If you have been told that you have advanced cancer, you may be feeling a range of emotions. You may have suspected something was wrong, or the news has come as a tremendous shock. You and the people you care about may be concerned about what the future holds and what plans you should be making.
When healthcare professionals refer to advanced cancer, it usually means that it is a primary cancer with secondary or metastatic disease that cannot be cured. However, it there is often treatment available to slow the growth and further spread of the cancer, sometimes for months or years. Treatment can also help reduce any symptoms the cancer may be causing.
Your GP and hospital team may suggest that you and your family receive support from your local palliative care services, to run alongside the treatment you are being offered. This should not be seen as a sign that you are imminently dying, but as a useful contact and support at any stage of your illness. Read more about palliative care services in our section on coping with symptoms and treatment section. You will find more informaiton about individual cancer types in our cancer types section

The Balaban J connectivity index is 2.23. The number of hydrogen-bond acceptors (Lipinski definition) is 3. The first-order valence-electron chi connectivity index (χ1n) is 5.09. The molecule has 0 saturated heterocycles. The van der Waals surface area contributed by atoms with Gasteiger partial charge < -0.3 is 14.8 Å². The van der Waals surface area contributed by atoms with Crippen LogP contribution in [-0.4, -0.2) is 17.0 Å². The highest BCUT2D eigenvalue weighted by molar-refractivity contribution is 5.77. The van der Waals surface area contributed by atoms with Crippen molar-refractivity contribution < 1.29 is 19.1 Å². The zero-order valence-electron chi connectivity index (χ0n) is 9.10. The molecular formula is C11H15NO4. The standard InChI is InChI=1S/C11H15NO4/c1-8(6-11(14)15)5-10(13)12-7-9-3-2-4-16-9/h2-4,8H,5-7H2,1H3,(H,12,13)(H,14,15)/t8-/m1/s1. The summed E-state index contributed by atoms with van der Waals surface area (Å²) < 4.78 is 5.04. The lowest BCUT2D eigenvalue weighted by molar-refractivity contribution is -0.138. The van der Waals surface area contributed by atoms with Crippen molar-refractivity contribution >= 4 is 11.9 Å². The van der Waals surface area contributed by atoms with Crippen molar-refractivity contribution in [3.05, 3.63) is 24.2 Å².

If you have been affected by cancer in some way and would like to talk to someone about what you have read or need help finding information - you are welcome to drop into any Maggie’s Centre or to visit Maggie’s Online Centre and talk with a cancer support specialist.